We all have those friends who spend hours scrolling through Instagram and opening apps hourly. And if you can’t think of a friend that does this, you are the friend. An addiction? Maybe. But for some reason, each small notification ping or symbol gives you a mood-boosting hit of dopamine. But the exact opposite works when you see an image of your friends out and about without you. The unpleasant feelings can be just as strong as the good. This phenomenon, more commonly known as FOMO (fear of missing out) is more common than you think.
What is FOMO?
Essentially, it’s an anxious feeling of not being included at an event, not being “in the know,” or a sense of not living the life you could be living. In one word, it’s loneliness.
The term FOMO was coined in 2020 from a marketing specialist. The feeling grew rapid with an increased use of social media, landing the term a spot in Urban Dictionary and Oxford English Dictionary. Now, psychotherapists and other experts constantly publish research to find the prevalence of FOMO and its correlation to a lower life satisfaction.
Some experts think it is the feeling that you believe someone is living a better life than you. The brain and body don’t know how to handle it, but also becomes intrigued with investigating it more. But what does FOMO mean for your mental health? Is it a mere feeling that comes and goes or does it have specific causes and treatments that can help manage it? Ahead, a deep dive into the phenomenon, and practical tips on how to stop it from wreaking havoc in your life.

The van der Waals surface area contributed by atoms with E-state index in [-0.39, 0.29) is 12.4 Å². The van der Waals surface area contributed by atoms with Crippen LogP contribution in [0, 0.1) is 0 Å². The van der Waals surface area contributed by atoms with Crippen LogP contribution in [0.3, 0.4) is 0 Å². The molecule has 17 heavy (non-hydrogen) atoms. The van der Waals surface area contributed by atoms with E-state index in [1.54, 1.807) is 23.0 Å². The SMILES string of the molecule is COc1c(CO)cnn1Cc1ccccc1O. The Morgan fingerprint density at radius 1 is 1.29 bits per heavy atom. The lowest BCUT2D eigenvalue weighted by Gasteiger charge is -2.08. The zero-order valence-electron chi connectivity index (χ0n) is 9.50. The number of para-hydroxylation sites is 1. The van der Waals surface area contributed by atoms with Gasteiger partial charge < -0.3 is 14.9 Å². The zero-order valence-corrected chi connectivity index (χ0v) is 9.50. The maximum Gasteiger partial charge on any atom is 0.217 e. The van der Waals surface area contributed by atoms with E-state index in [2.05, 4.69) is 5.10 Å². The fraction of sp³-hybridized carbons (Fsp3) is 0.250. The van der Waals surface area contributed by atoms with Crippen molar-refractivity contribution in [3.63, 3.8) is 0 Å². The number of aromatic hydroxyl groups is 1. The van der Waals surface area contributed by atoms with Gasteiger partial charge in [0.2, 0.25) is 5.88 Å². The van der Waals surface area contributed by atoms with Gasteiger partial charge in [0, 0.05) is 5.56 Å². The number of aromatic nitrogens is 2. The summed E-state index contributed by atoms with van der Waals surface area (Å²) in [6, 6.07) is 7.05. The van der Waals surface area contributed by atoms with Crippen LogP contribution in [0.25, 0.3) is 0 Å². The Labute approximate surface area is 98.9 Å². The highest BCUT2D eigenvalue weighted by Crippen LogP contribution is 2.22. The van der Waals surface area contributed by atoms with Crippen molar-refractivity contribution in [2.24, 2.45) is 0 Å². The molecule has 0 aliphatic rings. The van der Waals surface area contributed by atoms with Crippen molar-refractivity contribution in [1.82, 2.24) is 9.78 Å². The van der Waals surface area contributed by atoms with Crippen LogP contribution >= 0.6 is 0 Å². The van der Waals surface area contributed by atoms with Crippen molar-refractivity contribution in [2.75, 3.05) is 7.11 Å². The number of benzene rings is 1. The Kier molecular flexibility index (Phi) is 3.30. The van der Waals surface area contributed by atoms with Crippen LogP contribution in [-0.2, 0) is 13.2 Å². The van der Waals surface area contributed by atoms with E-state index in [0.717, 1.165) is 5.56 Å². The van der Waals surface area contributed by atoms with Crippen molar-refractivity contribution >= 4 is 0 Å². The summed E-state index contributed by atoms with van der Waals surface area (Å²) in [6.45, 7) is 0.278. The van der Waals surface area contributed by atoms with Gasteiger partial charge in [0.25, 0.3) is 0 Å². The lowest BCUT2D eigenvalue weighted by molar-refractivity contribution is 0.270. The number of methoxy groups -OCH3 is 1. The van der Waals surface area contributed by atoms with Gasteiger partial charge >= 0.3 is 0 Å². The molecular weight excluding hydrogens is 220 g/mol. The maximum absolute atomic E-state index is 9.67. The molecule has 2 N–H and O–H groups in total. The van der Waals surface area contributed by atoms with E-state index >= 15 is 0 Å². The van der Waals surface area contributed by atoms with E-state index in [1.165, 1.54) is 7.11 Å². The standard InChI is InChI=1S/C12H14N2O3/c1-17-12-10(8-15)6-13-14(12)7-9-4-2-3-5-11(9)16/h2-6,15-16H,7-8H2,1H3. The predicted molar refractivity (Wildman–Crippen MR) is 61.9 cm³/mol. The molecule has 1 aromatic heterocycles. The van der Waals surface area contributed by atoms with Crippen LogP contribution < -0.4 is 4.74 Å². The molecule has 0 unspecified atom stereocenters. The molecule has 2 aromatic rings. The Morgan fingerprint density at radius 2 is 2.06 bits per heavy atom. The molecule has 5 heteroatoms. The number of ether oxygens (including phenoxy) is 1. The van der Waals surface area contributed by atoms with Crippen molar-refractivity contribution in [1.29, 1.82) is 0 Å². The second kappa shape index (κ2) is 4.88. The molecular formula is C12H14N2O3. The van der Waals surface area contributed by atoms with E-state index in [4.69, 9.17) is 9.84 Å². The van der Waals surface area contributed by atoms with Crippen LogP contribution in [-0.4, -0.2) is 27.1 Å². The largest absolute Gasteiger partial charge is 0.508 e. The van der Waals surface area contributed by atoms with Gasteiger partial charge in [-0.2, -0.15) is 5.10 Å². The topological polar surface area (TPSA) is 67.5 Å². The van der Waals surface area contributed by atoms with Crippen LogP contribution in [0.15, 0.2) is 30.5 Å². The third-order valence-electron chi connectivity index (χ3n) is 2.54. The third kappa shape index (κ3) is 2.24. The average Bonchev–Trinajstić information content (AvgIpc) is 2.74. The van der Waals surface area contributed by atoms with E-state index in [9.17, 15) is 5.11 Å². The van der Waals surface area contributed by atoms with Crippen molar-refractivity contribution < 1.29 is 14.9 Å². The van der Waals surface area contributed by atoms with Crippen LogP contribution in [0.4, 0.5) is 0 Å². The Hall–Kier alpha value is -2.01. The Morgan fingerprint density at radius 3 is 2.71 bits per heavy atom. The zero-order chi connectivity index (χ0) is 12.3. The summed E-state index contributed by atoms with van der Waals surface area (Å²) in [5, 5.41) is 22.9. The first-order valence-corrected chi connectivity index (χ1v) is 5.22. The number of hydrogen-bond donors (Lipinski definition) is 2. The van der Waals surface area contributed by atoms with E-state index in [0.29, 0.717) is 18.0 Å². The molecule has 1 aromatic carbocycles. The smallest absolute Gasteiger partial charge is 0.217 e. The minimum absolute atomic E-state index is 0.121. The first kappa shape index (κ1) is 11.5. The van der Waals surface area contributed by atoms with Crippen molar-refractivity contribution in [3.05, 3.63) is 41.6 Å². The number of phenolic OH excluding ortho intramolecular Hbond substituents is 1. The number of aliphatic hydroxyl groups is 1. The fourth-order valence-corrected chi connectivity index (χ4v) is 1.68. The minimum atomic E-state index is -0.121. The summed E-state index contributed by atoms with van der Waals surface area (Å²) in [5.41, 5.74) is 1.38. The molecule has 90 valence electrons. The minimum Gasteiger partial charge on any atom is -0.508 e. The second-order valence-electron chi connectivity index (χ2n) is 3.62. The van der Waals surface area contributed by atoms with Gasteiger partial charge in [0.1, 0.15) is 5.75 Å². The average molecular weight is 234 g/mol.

Firstly, to comfort you, FOMO is not fun — but it is rather common. In fact, it can be experienced by anyone from time to time. Studies state the main cause is having emotions of being left out that we inherited from our ancient ancestors. For them, survival was tied into being a part of a social group. Nowadays, instead of blaming our ancestors, studies claim that FOMO is more associated with anxiety. There is a lot of stress when you compare yourself to others and it brings anxiety and a sense of judgment placed on your character.
Basically, the more we focus on the could have, would have, or should have, the less energy is place on honoring our current space — leading to more negative emotions. In some cases it can get so bad, unhealthy coping mechanisms like drinking alcohol, using substances, falling into deep depressions are abused as a means of protection. So, no, FOMO is not considered a mental health disorder, but the struggle is real. To help you manage your fear of missing out, below are a couple of tips.
How to manage FOMO
Repeat after me for this one: Social media is a highlight reel. No account that lives on Instagram, Facebook, Twitter, TikTok, or an other platform is real life. This perspective and understanding that what you are seeing is only just a snapshot, will help minimize your sadness. What you’re basing your anxiety on is really no more than 60 seconds of a person’s day. You aren’t seeing the potential pain, anguish, boredom, and time spent alone from that account. AKA, you are comparing yourself to an inaccurate situation.
Be present. Being mindful in every moment can do wonders for every life. When you appreciate what you are currently doing, you won’t exhaust energy on social media reminders of events you’ve missed out on.
Additionally, a digital resting stop might be worth looking into while you wane off of social media. As well as finding hobbies that aren’t connected with consuming media.
Photo via Segmentify